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A woman walks past shutdown gaming machines at Golden Nugget in Las Vegas on Tuesday, March 17, 2020. (Jeff Scheid/The Nevada Independent)

By Brian Knudsen, Olivia Diaz and Cedric Crear

In the past few months, we have all witnessed the severity of the coronavirus (COVID-19) and the many ways it has affected us all. Life is different. We can no longer enjoy movies, casually go shopping at our favorite stores, meet friends for a “Happy Hour,” interact with family and friends — and many of us badly need a haircut.

We’ve dug deeper than ever before, and all have had to take on more responsibilities: care for the kids; become teachers overnight; take care of loved ones who are immunocompromised; figure out new ways to live, work, and play at home; and work around non-essential activities that we all once thought were essential. 

We all want to reopen Nevada and get back to the way things have historically been. But times have changed. This disease and the spread of it has changed all of us, and we need to continue adapting and remaining cautious.

Recently, Nevadans have seen local and national media coverage of comments from the mayor of Las Vegas, Carolyn Goodman, requesting that Gov. Steve Sisolak reopen Nevada.

We respectfully disagree with the mayor. Reopening the City of Las Vegas (or Southern Nevada) too soon could put our local economy in peril, and make the situation even worse. We stand in solidarity with Gov. Sisolak, Chairwoman Marilyn Kirkpatrick and the Clark County Commission (the board which governs the Strip and Southern Nevada’s largest industry), the Southern Nevada Health District, and the medical and scientific community.

Let’s think about it: we have done so much in the past 30-60 business days to flatten the curve. Our death rate compared to other states is significantly lower, and we are seeing many recoveries at local hospitals like University Medical Center. Reopening too soon could immediately undo all that we have achieved. Lives would be at risk. The health care system could be inundated. Supplies of PPE would deplete. Fearfully, this could lead to an even greater crisis of longer closures in the future.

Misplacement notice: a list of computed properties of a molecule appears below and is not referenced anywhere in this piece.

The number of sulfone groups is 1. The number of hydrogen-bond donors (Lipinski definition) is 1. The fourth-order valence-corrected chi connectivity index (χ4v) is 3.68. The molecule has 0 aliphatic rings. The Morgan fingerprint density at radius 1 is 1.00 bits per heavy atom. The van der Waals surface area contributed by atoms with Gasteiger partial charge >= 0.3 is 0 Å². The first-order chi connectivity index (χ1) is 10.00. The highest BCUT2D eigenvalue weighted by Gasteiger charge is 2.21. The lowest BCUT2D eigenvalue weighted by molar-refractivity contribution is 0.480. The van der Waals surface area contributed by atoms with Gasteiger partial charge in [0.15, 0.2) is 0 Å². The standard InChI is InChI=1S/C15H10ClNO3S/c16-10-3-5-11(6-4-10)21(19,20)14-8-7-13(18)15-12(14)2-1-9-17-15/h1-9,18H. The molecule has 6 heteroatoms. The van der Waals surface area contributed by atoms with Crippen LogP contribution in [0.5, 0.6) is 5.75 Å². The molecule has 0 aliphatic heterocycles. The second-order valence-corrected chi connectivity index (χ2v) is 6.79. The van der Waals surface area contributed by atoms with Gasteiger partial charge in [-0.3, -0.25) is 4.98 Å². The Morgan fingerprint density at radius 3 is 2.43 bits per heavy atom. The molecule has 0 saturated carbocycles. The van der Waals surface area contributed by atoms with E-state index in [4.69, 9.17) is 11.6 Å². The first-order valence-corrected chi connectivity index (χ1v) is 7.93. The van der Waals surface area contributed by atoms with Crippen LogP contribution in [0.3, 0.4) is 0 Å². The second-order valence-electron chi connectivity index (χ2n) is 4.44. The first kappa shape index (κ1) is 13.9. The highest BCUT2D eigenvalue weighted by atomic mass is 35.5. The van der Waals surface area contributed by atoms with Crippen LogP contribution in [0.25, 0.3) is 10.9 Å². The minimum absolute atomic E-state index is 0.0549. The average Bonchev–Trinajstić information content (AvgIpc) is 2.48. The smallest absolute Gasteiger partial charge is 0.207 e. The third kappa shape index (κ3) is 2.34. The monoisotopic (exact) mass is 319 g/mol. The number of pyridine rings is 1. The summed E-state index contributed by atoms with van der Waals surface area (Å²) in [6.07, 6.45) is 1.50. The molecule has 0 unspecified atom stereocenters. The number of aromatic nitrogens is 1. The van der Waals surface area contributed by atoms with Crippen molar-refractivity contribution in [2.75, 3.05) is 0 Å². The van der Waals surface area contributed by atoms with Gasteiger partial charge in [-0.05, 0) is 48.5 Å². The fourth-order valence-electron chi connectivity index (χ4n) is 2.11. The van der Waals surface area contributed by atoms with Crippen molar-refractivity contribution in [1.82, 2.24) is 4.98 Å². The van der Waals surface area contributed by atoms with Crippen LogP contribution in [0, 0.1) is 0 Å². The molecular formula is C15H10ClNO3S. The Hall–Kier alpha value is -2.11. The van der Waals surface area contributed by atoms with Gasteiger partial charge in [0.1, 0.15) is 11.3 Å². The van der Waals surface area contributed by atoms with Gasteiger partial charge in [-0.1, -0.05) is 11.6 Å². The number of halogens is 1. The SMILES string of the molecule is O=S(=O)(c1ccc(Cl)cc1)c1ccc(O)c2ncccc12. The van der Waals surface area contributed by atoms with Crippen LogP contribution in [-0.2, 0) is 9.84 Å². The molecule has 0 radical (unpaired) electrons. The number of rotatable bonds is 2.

Yes, we need to reopen soon. But too soon is dangerous and unwise. 

As elected officials, voters put their confidence in us to gather all available information, analyze it and come to the best decision for each and every resident in this community. An overwhelming percentage of Nevadans agree with social distancing measures, the closure of non-essential business, and staying home for Nevada. They know reopening Nevada too soon could cause disastrous effects to our local economy, our hospitals and health care workers, and especially our small businesses.

We’re not against the revitalization of Nevada. Of course we want our children to play with friends and enjoy a movie in a theater, enjoy socializing during the happiest of hours, and visit friends and family again. But we must be cognizant of the real data and the proven-successful guidelines provided to us by health professionals and infectious disease experts. They are also members of this community and are eager to have things back to some normalcy. 

Working together, we will know when the time is right — and that time is yet to come.  

When all of this is over, we’ll be judged by our careful actions and our methodical approach on how to best take care of one another. As City Council members, it is our duty to protect your lives by making the tough decisions. We swore an oath to defend one another, and we intend to carry out that oath in good times and bad. 

Let us continue to stay healthy, protect one another, social distance, and listen to the facts and science that is provided daily. This community is resilient, as we’ve seen many times before, and we will get through this with patience, level-headedness, diligence, and grit. Nevada knows no defeat, and we will come back better and stronger once again.

Brian Knudsen (Ward 1), Olivia Diaz (Ward 3) and Cedric Crear (Ward 5) are members of the Las Vegas City Council.

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